Waking Up in Chile

From top to bottom in Chile, we’ve heard the same thing: the country has been a pressure cooker and the protests were bound to happen eventually. Decades of widening disparity between the rich and the poor had led to an inevitable boiling over of frustrations. The younger generation, the ones that didn’t grow up during the Pinochet dictatorship, are less afraid to take to the streets and demand social justice. 

Revolución en Chile.

The protests in Chile had been going on for just under a month by the time we landed. I’d been trawling social media and the news to see what the situation in the country was looking like as our trip approached (and, selfishly, how protests might affect our travel plans). Our initial apartment booking in downtown Santiago was canceled a couple weeks ahead of our trip, as the building was in the middle of the protest area and the landlord felt that it was unsafe. When we arrived at our newly booked apartment in Las Condes, an affluent neighbourhood just outside of the city centre, it was almost impossible to tell that there were protests happening a few kilometres away (aside from a few buildings that had proactively boarded up their windows). Our hostess advised against wandering into the downtown area, qualifying that “más que peligroso es feo” (“more than dangerous, it’s ugly”) – but ugly is subjective (and less concerning than dangerous!) so we did a little wandering anyway.

On a sunny Sunday, the crowds at Plaza Italia – the epicentre of the protests in the capital city (renamed Plaza de la Dignidad by activists)– were relatively quiet. A few hundred people chanted, cheered, banged pots with wooden spoons and waved the Chilean or Mapuche flag. Santiago, like every other Chilean city we traveled through, has been covered in graffiti.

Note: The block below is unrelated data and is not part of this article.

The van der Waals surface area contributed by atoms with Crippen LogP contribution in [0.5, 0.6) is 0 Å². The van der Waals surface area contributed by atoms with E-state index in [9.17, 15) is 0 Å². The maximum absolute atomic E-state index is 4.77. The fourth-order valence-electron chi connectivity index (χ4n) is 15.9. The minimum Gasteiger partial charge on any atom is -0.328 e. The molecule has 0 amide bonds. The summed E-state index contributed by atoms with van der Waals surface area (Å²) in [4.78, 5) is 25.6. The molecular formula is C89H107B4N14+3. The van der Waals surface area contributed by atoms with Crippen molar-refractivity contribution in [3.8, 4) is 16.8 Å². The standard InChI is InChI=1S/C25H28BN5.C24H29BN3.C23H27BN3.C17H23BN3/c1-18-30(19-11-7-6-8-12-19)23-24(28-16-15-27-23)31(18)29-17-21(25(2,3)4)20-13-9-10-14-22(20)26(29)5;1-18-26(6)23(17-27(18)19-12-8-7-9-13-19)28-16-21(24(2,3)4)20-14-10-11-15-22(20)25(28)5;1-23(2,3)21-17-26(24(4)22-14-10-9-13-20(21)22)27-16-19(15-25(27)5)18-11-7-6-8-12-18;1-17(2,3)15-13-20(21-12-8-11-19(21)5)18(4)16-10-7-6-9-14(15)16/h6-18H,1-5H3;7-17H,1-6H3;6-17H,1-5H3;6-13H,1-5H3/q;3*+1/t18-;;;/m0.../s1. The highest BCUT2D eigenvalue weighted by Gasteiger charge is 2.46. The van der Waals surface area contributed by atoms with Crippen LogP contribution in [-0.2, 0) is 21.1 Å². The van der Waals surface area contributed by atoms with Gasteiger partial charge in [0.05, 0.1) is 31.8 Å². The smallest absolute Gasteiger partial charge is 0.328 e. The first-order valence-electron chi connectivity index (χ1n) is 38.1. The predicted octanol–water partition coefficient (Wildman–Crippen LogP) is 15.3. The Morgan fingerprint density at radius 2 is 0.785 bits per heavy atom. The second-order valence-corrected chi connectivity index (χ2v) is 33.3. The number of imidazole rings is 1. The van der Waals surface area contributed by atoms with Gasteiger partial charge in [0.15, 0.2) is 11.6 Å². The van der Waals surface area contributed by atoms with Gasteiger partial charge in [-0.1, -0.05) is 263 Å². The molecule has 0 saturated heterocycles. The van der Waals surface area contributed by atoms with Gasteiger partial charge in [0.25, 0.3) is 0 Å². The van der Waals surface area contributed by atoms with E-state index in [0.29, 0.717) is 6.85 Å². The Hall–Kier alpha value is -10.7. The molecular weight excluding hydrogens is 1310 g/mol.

We saw small rallies (more like gatherings than protests) in Punta Arenas (where the building next to our hotel had been burned down the week before) and Puerto Varas (where they had an impressive drum line). In San Pedro de Atacama trendy shops had window signs supporting the protests and signs declaring “no estamos en guerra” (“we are not at war”), a common rebuttal to President Piñera’s initial misguided response to the riots, claiming that the country was at war and criminalizing the millions of civilians protesting.

In Valparaíso, the seaside city famous for its vibrant street art, many murals had been altered to show people with bloody eyes, and countless bloody eyes have been painted around the country in reference to the hundreds of Chileans who have suffered eye trauma or been blinded and maimed by the police. Over twenty people have been killed, and thousands seriously injured. Last week, Amnesty International reported that Chilean military and the carabineros (national police) are violating human rights by intending “to injure demonstrators in order to discourage protest, even to the extent of using torture and sexual violence against protesters.” At the same time, the Valparaíso-based feminist collective LASTESIS has gone viral with their performance of “Un violador en tu camino” (“A Rapist in Your Way”) – decrying violence against women and the human rights violations happening in Chile. The song has now been performed all over the world (here’s an English explainer).

Blinded in Valparaíso.
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berkeley birthday